How to Train Your Core
According to Optimum Performance Training (OPT) developed by the National Academy of Sports Medicine (NASM), the central section of the body including all the muscle groups that involve the entire lombo-pelvic complex, hip joint and spine defines the core. An efficient core is essential for maintaining a correct and balanced posture during training and on a day-to-day basis.
A core training program should have a structure that involves these three phases:
1 - Stabilization: As the name says these exercises serve to enhance the stabilizing and functional ability. Some exercises for this phase require little movement of the spine and pelvis are for example the plank, the pointer and the floor bridge.
2 - Strength: At this stage, eccentric and concentric dynamic actions must be performed in the various planes of the movement that explore the articular amplitude of the spine. The abdominal crunch, back extension, cabel rotations and dynamic lateral plank are some exercises that can be used in this phase.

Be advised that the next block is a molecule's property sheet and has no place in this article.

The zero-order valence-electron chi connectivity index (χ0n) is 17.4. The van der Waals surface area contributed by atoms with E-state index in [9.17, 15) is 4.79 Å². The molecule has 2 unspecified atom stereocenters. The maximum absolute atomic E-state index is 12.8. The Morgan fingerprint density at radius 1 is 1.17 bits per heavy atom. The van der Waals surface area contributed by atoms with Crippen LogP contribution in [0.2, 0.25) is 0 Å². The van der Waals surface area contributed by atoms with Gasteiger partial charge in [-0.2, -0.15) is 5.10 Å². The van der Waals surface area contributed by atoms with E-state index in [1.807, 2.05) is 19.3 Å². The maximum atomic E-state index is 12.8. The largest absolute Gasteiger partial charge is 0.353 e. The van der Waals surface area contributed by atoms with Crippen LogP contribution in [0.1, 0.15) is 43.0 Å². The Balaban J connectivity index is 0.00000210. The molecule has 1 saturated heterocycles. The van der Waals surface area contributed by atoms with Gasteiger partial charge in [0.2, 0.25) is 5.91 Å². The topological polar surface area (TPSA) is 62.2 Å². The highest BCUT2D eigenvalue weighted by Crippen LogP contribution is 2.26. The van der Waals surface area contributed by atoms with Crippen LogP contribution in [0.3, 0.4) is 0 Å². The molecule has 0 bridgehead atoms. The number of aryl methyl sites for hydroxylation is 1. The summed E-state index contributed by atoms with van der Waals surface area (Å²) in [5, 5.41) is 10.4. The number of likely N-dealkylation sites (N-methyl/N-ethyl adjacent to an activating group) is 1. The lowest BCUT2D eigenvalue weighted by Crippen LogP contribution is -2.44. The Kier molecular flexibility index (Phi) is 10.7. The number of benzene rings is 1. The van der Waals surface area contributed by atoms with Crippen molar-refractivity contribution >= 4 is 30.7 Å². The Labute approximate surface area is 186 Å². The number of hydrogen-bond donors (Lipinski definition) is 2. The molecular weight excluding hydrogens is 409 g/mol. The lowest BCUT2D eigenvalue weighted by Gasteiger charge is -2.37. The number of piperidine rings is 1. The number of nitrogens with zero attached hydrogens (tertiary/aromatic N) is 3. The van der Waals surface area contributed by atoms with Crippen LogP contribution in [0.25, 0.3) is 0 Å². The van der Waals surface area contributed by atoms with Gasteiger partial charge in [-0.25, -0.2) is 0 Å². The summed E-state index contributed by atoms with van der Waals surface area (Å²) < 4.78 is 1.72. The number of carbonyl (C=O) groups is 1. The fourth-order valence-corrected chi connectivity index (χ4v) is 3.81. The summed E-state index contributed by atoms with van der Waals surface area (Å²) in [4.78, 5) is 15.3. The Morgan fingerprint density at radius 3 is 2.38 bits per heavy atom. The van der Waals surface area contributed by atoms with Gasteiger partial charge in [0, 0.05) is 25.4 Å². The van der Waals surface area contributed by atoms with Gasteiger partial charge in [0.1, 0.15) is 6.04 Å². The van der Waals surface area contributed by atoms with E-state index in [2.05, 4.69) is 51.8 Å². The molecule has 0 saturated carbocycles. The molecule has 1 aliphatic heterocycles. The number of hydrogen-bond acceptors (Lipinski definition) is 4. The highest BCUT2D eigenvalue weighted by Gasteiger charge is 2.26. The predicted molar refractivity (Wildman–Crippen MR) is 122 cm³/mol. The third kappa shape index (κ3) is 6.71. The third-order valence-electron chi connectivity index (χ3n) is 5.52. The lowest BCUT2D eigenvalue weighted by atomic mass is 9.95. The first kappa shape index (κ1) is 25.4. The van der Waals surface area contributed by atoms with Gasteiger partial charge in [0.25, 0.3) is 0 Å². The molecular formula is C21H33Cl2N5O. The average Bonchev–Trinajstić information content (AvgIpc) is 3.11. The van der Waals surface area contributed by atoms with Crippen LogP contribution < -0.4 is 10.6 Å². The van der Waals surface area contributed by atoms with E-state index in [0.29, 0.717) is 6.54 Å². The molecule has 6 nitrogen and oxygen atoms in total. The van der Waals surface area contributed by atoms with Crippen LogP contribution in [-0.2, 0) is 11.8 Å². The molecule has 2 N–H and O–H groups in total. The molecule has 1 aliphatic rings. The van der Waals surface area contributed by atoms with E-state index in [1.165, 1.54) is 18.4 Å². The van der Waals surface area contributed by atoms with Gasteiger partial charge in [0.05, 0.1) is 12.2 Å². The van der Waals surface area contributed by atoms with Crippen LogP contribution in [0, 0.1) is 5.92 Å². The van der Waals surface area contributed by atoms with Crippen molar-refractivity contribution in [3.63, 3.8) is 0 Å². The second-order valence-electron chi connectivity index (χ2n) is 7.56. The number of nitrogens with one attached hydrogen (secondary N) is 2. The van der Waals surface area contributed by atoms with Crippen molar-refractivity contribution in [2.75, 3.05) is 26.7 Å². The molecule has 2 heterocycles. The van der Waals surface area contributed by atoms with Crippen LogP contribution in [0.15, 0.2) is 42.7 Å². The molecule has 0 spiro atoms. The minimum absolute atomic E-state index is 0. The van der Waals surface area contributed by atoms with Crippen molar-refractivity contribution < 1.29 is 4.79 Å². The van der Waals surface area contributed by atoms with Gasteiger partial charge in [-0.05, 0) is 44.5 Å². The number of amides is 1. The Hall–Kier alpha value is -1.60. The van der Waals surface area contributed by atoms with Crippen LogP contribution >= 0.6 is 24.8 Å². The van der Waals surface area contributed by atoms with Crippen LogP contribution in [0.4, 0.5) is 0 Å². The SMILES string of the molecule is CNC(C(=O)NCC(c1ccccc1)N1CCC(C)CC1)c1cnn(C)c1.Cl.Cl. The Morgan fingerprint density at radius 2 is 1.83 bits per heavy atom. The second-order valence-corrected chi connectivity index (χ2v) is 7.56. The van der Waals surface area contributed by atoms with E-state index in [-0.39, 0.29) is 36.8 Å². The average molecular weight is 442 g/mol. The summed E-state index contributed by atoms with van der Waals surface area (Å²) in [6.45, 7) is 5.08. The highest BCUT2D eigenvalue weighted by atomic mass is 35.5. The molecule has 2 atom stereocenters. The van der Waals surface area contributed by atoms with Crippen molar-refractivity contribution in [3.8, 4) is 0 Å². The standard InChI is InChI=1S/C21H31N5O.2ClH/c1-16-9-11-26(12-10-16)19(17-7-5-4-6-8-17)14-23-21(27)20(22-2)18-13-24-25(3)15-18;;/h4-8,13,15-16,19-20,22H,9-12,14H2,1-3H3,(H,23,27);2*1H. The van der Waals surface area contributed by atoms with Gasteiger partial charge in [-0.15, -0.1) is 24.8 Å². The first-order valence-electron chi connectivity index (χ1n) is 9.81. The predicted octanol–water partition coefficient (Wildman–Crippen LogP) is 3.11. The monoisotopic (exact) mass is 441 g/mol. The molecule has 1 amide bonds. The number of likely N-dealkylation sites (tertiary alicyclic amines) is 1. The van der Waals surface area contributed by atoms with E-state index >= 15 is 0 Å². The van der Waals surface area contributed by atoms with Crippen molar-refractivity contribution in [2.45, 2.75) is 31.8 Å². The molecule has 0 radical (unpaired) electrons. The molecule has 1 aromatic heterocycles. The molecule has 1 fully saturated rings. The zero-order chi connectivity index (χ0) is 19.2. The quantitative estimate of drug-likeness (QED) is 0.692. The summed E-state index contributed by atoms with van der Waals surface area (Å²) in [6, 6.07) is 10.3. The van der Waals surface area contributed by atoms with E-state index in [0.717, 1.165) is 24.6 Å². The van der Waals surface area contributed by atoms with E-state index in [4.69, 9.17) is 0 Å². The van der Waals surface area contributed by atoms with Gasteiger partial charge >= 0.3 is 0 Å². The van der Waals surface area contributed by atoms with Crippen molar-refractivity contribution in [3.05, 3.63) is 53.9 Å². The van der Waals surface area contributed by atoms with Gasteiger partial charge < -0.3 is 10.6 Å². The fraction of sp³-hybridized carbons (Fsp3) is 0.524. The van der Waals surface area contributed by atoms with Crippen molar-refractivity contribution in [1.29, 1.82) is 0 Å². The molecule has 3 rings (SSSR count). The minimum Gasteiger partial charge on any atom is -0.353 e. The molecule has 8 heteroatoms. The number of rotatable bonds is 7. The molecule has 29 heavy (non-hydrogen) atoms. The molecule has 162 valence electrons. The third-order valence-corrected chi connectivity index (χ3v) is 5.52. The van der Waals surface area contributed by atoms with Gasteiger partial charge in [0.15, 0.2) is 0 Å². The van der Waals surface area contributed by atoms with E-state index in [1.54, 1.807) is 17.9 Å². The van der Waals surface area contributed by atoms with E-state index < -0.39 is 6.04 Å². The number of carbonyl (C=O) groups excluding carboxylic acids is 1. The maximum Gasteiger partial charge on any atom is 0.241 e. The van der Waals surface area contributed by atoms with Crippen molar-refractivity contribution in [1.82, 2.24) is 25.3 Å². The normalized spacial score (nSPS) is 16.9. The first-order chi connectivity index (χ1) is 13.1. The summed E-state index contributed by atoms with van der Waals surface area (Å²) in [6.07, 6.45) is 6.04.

3 - Power: In power exercises of the core should be used exercises that increase the rate of force production. These will prepare the body to stabilize and produce strength in faster movements, making the body more functional. Some exercises are slam ball, back extension throw, squat jump with medicinal ball.
For greater benefits in this type of training we recommended talk with your Personal Trainer, it will adapt the training to your goal according to your physical condition, to get the desired results in an efficient and safe way.
Alice Relógio text
Micheal A. Clark, MS, PT, NASM-PES, Scott Lucett, BS, NASM-CPT, NASM-PES, Rodney Corn, MS, NASM-CPT, NASM-PES, Robert Cappuccio, NASM-CPT, Reed Humphrey, PhD, PT, FACSM, Stephen J. Kraus, PhD Alan Titchenal, PhD Paul Robbins, BS , 2004, Optimum Performance Training for the Health and Fitness Professional, Second Edition, Copyright ©2004 National Academy of Sports Medicine Printed in the United States of America.